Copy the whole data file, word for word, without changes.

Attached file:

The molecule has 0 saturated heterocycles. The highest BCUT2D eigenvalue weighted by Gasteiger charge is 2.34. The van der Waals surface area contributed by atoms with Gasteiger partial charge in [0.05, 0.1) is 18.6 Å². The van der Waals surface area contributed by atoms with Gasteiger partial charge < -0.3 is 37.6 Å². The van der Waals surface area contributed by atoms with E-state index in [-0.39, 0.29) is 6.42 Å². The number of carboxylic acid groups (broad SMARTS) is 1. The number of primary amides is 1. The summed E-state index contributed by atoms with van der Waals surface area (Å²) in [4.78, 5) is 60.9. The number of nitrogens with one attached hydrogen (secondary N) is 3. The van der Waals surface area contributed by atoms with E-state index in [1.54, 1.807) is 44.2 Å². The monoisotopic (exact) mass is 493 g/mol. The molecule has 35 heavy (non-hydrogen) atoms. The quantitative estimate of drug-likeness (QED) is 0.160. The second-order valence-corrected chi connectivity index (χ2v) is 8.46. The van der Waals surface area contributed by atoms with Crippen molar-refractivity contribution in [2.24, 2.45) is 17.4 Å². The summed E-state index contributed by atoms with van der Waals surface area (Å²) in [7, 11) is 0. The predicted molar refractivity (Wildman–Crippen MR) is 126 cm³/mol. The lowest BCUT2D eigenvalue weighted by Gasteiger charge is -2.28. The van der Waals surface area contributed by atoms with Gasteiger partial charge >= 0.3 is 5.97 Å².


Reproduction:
The molecule has 0 saturated heterocycles. The highest BCUT2D eigenvalue weighted by Gasteiger charge is 2.34. The van der Waals surface area contributed by atoms with Gasteiger partial charge in [0.05, 0.1) is 18.6 Å². The van der Waals surface area contributed by atoms with Gasteiger partial charge < -0.3 is 37.6 Å². The van der Waals surface area contributed by atoms with E-state index in [-0.39, 0.29) is 6.42 Å². The number of carboxylic acid groups (broad SMARTS) is 1. The number of primary amides is 1. The summed E-state index contributed by atoms with van der Waals surface area (Å²) in [4.78, 5) is 60.9. The number of nitrogens with one attached hydrogen (secondary N) is 3. The van der Waals surface area contributed by atoms with E-state index in [1.54, 1.807) is 44.2 Å². The monoisotopic (exact) mass is 493 g/mol. The molecule has 35 heavy (non-hydrogen) atoms. The quantitative estimate of drug-likeness (QED) is 0.160. The second-order valence-corrected chi connectivity index (χ2v) is 8.46. The van der Waals surface area contributed by atoms with Crippen molar-refractivity contribution in [2.24, 2.45) is 17.4 Å². The summed E-state index contributed by atoms with van der Waals surface area (Å²) in [7, 11) is 0. The predicted molar refractivity (Wildman–Crippen MR) is 126 cm³/mol. The lowest BCUT2D eigenvalue weighted by Gasteiger charge is -2.28. The van der Waals surface area contributed by atoms with Gasteiger partial charge >= 0.3 is 5.97 Å².